Thanks for bringing up that indie games are not necessarily the counterpoint to AAA woes (a topic you've covered and illustrated well in the past).

I'm seeing a lot of gaming commentators, especially on YouTube, try to build a narrative about the indie market as the shining light to gaming industry woes. But none of them point out, as you have in the past, that the majority of indie games fail because it's a very crowded and demanding market right now. I look at a lot of demos - the quality out there is astounding. But getting people to notice your game is so hard. These days, if you can manage getting 300 reviews on Steam, that's a big deal!

There is this narrative that indie is the new saviour of gaming. But I think it's primarily encouraged by people who don't have a lot of exposure to the absolutely saturated market - and that's just Steam. Let's not talk about getting noticed on something like Itch!

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I think the second point that you raised in the trends, about game dev not necessarily being a full-time thing for many indie developers, has some indirect positive consequences that perhaps not many realize.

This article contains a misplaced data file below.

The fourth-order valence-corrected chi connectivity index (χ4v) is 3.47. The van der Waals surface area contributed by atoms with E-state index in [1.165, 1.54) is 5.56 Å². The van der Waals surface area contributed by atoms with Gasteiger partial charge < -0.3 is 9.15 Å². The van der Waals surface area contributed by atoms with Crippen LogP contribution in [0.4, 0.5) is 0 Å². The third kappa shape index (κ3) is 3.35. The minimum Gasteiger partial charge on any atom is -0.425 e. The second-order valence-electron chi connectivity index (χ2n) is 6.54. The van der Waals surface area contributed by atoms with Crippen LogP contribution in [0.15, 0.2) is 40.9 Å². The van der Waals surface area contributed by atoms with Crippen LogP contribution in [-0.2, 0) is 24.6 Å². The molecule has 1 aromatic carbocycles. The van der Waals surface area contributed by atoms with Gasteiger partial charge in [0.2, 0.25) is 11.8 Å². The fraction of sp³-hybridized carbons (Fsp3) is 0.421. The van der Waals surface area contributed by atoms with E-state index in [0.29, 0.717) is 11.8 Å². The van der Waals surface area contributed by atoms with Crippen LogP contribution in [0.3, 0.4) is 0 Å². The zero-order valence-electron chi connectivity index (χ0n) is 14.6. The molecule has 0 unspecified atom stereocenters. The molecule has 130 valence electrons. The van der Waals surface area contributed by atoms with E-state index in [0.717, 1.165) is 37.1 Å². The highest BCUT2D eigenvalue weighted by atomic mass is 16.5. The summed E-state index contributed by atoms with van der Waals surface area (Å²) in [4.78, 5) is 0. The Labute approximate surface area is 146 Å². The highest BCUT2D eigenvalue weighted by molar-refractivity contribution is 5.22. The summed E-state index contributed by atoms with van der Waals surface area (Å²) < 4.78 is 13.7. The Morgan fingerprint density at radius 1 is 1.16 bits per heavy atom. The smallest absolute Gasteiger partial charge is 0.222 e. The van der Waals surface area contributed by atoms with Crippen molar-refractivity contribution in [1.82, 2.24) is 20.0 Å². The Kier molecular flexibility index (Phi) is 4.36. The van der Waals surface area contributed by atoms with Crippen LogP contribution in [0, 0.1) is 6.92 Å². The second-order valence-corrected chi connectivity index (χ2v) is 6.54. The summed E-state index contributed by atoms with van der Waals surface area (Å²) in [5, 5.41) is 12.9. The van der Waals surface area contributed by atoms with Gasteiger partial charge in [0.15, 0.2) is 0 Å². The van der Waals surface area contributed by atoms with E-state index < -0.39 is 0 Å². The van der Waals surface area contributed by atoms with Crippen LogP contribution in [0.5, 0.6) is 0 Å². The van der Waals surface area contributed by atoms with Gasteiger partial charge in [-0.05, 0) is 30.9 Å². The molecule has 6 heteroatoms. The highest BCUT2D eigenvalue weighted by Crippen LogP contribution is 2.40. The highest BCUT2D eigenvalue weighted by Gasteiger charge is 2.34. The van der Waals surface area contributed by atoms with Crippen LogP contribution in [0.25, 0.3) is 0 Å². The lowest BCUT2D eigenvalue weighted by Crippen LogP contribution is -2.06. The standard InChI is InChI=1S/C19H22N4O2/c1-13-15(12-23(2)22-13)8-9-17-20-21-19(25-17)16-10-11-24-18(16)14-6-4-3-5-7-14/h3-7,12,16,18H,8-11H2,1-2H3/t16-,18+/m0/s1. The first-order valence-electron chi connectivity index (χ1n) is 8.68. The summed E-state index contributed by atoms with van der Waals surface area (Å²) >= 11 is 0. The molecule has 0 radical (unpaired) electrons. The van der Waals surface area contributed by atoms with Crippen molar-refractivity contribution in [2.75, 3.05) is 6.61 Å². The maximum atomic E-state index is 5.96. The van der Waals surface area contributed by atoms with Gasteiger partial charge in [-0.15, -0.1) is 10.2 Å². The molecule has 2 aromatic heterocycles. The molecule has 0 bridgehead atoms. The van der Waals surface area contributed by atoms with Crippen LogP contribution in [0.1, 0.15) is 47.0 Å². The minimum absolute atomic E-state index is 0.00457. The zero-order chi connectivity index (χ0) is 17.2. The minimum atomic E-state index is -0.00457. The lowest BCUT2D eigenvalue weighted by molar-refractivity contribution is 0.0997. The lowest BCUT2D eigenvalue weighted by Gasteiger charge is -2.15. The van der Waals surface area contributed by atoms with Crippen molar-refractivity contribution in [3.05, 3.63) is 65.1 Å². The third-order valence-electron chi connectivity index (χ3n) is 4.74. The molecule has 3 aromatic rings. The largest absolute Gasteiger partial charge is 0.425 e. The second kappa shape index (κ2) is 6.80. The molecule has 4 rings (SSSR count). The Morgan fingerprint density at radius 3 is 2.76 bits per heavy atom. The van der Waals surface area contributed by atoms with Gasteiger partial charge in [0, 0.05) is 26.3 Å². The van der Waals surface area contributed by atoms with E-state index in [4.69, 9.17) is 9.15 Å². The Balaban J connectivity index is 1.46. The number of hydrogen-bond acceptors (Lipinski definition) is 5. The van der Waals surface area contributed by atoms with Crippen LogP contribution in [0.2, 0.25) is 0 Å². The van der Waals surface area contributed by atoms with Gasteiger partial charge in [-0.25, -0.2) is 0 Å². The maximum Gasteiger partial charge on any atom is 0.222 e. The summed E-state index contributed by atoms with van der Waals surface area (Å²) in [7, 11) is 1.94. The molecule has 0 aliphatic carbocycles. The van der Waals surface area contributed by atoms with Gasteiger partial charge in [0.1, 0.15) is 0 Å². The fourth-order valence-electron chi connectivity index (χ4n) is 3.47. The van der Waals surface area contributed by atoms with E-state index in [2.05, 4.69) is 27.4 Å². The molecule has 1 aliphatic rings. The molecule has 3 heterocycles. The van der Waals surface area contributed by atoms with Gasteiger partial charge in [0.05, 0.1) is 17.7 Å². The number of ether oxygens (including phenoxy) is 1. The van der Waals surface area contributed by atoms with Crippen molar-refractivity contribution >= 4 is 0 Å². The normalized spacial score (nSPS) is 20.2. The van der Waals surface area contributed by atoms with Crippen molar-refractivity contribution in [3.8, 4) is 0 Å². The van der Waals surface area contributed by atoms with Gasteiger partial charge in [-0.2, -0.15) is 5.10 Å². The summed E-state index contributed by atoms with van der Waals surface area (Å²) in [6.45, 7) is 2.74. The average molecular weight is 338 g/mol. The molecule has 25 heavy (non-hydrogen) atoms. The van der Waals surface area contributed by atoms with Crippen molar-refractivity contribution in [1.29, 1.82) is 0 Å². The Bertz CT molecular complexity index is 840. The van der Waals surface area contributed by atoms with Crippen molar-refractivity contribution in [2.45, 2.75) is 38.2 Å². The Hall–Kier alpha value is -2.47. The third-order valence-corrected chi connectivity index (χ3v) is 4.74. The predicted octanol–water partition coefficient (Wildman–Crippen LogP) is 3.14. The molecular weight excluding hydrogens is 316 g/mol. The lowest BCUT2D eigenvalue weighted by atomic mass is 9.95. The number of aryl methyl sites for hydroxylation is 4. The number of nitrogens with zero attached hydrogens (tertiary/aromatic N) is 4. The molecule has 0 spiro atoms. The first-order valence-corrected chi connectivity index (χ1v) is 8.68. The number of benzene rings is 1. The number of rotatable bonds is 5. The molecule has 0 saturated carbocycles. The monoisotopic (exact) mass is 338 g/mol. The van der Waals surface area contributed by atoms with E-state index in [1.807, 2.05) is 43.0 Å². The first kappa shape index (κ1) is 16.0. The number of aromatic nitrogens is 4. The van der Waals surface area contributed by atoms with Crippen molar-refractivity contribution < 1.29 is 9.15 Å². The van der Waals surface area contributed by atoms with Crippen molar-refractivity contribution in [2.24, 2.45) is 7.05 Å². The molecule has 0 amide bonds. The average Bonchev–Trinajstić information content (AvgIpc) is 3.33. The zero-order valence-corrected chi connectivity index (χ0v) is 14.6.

1. There's time for the dev (if they choose to) build a fan base. The longer time from conception to release means more people can get excited about the projects, as the fan base organically (in most cases) grows awareness for the game. Most of my recent purchases and wishlists are all word-of-mouth finds.

2. Ultimately, it's up to the dev to make their game, but they can make real-time pivots in how they do that based on whatever parts of the fanbase they choose to listen to. The fans feel like they're a part of the development process too. It creates a relationship that feels much colder with a AAA dev studio.

But to your point, not all games enjoy these benefits, and many fall by the wayside while others race past. Even among my wishlisted upcoming indie games, I can foresee differences in how they will be received when they are released, just by the number/quality of interactions.

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